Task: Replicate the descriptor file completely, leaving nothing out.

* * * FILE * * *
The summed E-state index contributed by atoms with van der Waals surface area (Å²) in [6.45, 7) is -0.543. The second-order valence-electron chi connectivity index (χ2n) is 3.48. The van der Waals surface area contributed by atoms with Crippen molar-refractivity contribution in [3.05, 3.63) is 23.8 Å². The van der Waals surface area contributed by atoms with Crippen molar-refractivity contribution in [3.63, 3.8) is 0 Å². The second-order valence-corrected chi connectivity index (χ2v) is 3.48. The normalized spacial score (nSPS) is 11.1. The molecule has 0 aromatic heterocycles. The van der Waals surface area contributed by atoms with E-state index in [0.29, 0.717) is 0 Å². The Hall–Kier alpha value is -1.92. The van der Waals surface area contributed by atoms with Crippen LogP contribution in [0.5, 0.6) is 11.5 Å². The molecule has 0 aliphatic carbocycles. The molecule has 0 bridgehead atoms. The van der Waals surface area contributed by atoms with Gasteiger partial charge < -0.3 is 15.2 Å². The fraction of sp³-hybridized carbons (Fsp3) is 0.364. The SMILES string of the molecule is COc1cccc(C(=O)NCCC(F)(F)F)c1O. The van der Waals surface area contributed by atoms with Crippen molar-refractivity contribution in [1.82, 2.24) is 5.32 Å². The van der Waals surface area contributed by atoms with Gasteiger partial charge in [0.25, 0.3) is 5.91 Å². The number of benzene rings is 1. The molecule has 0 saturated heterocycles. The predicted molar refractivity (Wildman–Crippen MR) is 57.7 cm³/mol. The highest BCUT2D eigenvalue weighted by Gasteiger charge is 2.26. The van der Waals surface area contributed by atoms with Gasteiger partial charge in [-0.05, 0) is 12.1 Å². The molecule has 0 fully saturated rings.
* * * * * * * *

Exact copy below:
The summed E-state index contributed by atoms with van der Waals surface area (Å²) in [6.45, 7) is -0.543. The second-order valence-electron chi connectivity index (χ2n) is 3.48. The van der Waals surface area contributed by atoms with Crippen molar-refractivity contribution in [3.05, 3.63) is 23.8 Å². The van der Waals surface area contributed by atoms with Crippen molar-refractivity contribution in [3.63, 3.8) is 0 Å². The second-order valence-corrected chi connectivity index (χ2v) is 3.48. The normalized spacial score (nSPS) is 11.1. The molecule has 0 aromatic heterocycles. The van der Waals surface area contributed by atoms with E-state index in [0.29, 0.717) is 0 Å². The Hall–Kier alpha value is -1.92. The van der Waals surface area contributed by atoms with Crippen LogP contribution in [0.5, 0.6) is 11.5 Å². The molecule has 0 aliphatic carbocycles. The molecule has 0 bridgehead atoms. The van der Waals surface area contributed by atoms with Gasteiger partial charge < -0.3 is 15.2 Å². The fraction of sp³-hybridized carbons (Fsp3) is 0.364. The SMILES string of the molecule is COc1cccc(C(=O)NCCC(F)(F)F)c1O. The van der Waals surface area contributed by atoms with Crippen molar-refractivity contribution in [1.82, 2.24) is 5.32 Å². The van der Waals surface area contributed by atoms with Gasteiger partial charge in [0.25, 0.3) is 5.91 Å². The number of benzene rings is 1. The molecule has 0 saturated heterocycles. The predicted molar refractivity (Wildman–Crippen MR) is 57.7 cm³/mol. The highest BCUT2D eigenvalue weighted by Gasteiger charge is 2.26. The van der Waals surface area contributed by atoms with Gasteiger partial charge in [-0.05, 0) is 12.1 Å². The molecule has 0 fully saturated rings.